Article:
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ralphmalph

Boe Fsr Report June

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http://www.bankofengland.co.uk/publications/fsr/2010/fsrfull1006.pdf

I do not have the technical ability to cut and paste so the graphs start on page 29.

Graph 2.15 is interesting because this shows the %tage of take home income the mortgagees of this country pay out to service their mortgages. Currently at 7.5% versus the low of 1996 (end of last crash) of 7%. 2007 high was 11%. 1990 bubble was 15%. Then it gets even more interesting as the BoE models the impact of base rate going to 5% with current mortgage spreads and historical spreads. If base rate went to 5% with average spreads then 11% of income would be needed. Base rate plus current spreads would be 14% or exactly the level when the market crashed in 1990.

The accompanying text to the graph will depress hpc'ers. I never believed QE was primarily meant to prop up the housing market but I did not understandhow determined the BoE were. The text makes it very clear that they know the % income needed to service mortgages and at what level it is that starts house prices to fall. They seem to be very clear that they will not allow that to happen. It seems out interest rate policy is being set to stop house prices declining.

The even go so far as to measure the mortgages in negative equity (about 5%) by year the mortgage was taken out.

Another little gem in the text is that in 2009 5% of mortgage holders had mortgage payments of between 50% and 100% of post tax income.

Anyway have a read it remains to be seen how much inflation the BoE will allow to keep there precious %tage of take home income at the level where house price falls do not occur (according to thier model).

Edited by ralphmalph

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7.5% of income goes to pay the mortgage.

averages do wonders to this BS.

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http://www.bankofengland.co.uk/publications/fsr/2010/fsrfull1006.pdf

I do not have the technical ability to cut and paste so the graphs start on page 29.

Graph 2.15 is interesting because this shows the %tage of take home income the mortgagees of this country pay out to service their mortgages. Currently at 7.5% versus the low of 1996 (end of last crash) of 7%. 2007 high was 11%. 1990 bubble was 15%. Then it gets even more interesting as the BoE models the impact of base rate going to 5% with current mortgage spreads and historical spreads. If base rate went to 5% with average spreads then 11% of income would be needed. Base rate plus current spreads would be 14% or exactly the level when the market crashed in 1990.

The accompanying text to the graph will depress hpc'ers. I never believed QE was primarily meant to prop up the housing market but I did not understandhow determined the BoE were. The text makes it very clear that they know the % income needed to service mortgages and at what level it is that starts house prices to fall. They seem to be very clear that they will not allow that to happen. It seems out interest rate policy is being set to stop house prices declining.

The even go so far as to measure the mortgages in negative equity (about 5%) by year the mortgage was taken out.

Another little gem in the text is that in 2009 5% of mortgage holders had mortgage payments of between 50% and 100% of post tax income.

Anyway have a read it remains to be seen how much inflation the BoE will allow to keep there precious %tage of take home income at the level where house price falls do not occur (according to thier model).

Who needs graphs/charts?

Your summary is infinitely more edifying.

Good work.

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Is it just me? :unsure:

Could anyone paste up the graphs?

The links work for me. As said in the intitial post I do not know how to cut and past from this doc. Perhaps someone else can.

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The text makes it very clear that they know the % income needed to service mortgages and at what level it is that starts house prices to fall. They seem to be very clear that they will not allow that to happen. It seems out interest rate policy is being set to stop house prices declining.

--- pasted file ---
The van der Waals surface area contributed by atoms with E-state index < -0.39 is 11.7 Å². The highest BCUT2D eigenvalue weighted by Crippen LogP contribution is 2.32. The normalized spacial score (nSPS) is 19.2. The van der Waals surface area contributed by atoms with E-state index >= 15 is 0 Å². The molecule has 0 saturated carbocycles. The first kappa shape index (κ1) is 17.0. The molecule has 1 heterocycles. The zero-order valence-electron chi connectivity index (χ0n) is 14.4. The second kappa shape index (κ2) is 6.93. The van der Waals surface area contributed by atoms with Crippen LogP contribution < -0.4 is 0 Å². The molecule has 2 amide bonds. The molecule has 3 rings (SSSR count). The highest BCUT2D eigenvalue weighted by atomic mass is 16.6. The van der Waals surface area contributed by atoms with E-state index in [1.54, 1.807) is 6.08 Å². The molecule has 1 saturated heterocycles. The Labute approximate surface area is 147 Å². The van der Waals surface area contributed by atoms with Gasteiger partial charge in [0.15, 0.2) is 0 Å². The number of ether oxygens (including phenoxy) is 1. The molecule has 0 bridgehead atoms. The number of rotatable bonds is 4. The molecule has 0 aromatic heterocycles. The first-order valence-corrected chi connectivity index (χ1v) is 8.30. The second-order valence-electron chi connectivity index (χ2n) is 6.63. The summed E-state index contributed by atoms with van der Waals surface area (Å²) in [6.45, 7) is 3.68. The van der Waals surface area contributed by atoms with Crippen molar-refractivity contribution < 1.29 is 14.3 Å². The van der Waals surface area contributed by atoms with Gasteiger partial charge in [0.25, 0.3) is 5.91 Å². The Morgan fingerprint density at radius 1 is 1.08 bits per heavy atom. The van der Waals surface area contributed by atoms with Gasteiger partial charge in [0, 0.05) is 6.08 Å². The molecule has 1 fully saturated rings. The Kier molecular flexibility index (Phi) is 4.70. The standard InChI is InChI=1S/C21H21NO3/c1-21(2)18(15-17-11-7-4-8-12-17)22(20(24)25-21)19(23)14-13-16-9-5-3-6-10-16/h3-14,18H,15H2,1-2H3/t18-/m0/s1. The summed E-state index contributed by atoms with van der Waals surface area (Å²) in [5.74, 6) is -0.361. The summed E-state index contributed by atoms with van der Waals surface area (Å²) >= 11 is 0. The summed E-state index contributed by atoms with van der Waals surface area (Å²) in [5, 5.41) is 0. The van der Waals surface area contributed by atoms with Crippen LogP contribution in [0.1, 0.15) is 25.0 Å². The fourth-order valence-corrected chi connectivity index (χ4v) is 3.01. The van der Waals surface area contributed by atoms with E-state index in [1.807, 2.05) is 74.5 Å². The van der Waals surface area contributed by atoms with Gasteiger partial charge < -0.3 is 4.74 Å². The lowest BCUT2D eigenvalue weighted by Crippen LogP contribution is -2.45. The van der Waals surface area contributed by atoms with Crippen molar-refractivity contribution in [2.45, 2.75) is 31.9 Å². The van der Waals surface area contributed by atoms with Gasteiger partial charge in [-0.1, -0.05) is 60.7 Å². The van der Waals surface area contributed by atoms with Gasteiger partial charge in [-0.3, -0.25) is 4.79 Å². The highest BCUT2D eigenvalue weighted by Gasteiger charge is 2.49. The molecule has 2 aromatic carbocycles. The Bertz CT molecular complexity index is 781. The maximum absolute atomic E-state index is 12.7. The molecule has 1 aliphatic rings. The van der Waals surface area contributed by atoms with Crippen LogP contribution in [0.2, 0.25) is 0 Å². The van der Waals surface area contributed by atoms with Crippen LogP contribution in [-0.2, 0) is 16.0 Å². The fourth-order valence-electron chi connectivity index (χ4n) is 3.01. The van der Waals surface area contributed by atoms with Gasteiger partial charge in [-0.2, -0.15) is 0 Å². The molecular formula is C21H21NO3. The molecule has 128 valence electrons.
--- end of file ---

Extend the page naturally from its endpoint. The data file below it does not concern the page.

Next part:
I think Mervyn is doing it as a vendetta against HPC because we are all so rude about him :lol:

On a serious note though.. it basically backs up what many have said, the BoE doesn't target inflation, it targets house prices.

That said, they are already at 0.5% and will struggle to justify more QE while inflation is so high above "target". It will be interesting to see what they try to do.. probably just put more pressure on banks to lend sub-prime.

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7.5% of income goes to pay the mortgage.

averages do wonders to this BS.

I suspected the same mistake. If IR goes up to 5%, and spreads remain at present levels (3% plus?) mortgage rates will be above 8%. And that will take only 13% of the income of the mortgaged households? Or 13% of the total household income in the fecking country? Remember that around a third of the population rent, a third own out-right, and just about a third have mortgages.

If they did the national average, then the real average, for mortgaged households, will be around three times that.

Edit: These comments are in relation to the chart mentioned in the OP, chart 2.15, posted by wtb, in post #9, below.

Edited by Tired of Waiting

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I think Mervyn is doing it as a vendetta against HPC because we are all so rude about him :lol:

On a serious note though.. it basically backs up what many have said, the BoE doesn't target inflation, it targets house prices.

That said, they are already at 0.5% and will struggle to justify more QE while inflation is so high above "target". It will be interesting to see what they try to do.. probably just put more pressure on banks to lend sub-prime.

Reading the text the BoE do not seem to see any adverse affects of the previous sub prime lendning in the UK.

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I suspected the same mistake. If IR goes up to 5%, and spreads remain at present levels (3% plus?) mortgage rates will be above 8%. And that will take only 13% of the income of the mortgaged households? Or 13% of the total household income in the fecking country? Remember that around a third of the population rent, a third own out-right, and just about a third have mortgages.

If they did the national average, then the real average, for mortgaged households, will be around three times that.

I think you need to check the income ratios are only for mortgage holders not averaged across the whole country.

But back to your point. It is how many will be in distress when the income ration is 13%. Currently as they say only 5% of mortgages are paying between 50% and 100% of take home pay to service their mortgage. Now if the income required goes to 13% and that puts 25% of mortgages in the 50% to 100% bracket it is crash time here we come.